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Screenings can reduce your risk of colon cancer

GEHA | March 4, 2021

While there are no symptoms in the early stages of colon cancer, colonoscopies can reduce deaths from colorectal cancer by between 60% and 70%.

Colorectal cancer is the second leading cause of death from cancer in the United States.

The estimated five-year survival rate for people with colon cancer is 65%, though that rate rises to approximately 90% when the cancer is found while still localized. About 39% of patients are diagnosed at this early stage.

Several screening options exist, each with its own benefits and drawbacks. The most reliable way to detect colorectal cancer is a colonoscopy. Talk about your options with your doctor. If a colonoscopy is used for screening, polyps can be removed during the procedure before they turn into cancer.

People at average risk of colorectal cancer should get screened regularly beginning at age 50. As long as the test results are negative, experts recommend a colonoscopy every 10 years. Always talk to your physician about your personal risk factors.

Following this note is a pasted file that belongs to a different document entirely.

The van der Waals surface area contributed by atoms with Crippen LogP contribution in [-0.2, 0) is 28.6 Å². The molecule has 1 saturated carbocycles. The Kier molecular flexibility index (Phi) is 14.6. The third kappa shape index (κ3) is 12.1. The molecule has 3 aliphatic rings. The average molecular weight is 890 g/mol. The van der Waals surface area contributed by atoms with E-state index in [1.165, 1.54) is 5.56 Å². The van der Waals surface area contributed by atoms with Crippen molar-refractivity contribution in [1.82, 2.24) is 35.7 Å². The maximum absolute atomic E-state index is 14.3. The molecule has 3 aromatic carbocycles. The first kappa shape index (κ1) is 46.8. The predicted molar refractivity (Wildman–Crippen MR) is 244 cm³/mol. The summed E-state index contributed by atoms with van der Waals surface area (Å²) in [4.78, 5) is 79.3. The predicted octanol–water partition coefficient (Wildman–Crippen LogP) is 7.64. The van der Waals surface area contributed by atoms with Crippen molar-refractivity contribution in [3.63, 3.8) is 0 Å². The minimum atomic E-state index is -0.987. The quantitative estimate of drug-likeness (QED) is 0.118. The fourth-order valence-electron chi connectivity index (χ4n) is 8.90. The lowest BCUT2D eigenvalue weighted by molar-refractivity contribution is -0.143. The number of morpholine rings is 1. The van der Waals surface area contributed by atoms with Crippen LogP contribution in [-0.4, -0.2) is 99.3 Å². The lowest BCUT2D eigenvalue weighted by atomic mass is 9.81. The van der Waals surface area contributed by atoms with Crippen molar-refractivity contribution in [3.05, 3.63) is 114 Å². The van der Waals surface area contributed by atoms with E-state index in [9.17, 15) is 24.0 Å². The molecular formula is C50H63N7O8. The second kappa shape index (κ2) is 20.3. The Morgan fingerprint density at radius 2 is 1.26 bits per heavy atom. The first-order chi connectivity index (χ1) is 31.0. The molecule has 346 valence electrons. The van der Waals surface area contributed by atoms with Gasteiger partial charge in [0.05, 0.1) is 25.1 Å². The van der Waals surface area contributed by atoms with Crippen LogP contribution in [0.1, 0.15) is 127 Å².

Other steps you can take to reduce the risk of colorectal cancer are:

  • Eat a diet high in fruits and vegetables
  • Get regular physical activity
  • Maintain a healthy weight
  • Consume a moderate amount of alcohol
  • Cease all tobacco use

Call your physician immediately if you experience any of these symptoms, including:

  • Blood in your stool
  • Persistent abdominal discomfort
  • A feeling that your bowel doesn’t completely empty
  • A persistent change in your bowel habits
  • Weakness or fatigue
  • Unexplained weight loss

If you need a health care provider, GEHA can help you find an in-network resource in your area.

“Colorectal Cancer Awareness.”, Centers for Disease Control and Prevention, 5 March 2019.
“Tests to Detect Colorectal Cancer and Polyps.” National Cancer Institute, 14 January 2020.
“Colon Cancer.”, Mayo Foundation for Medical Education and Research, 2019.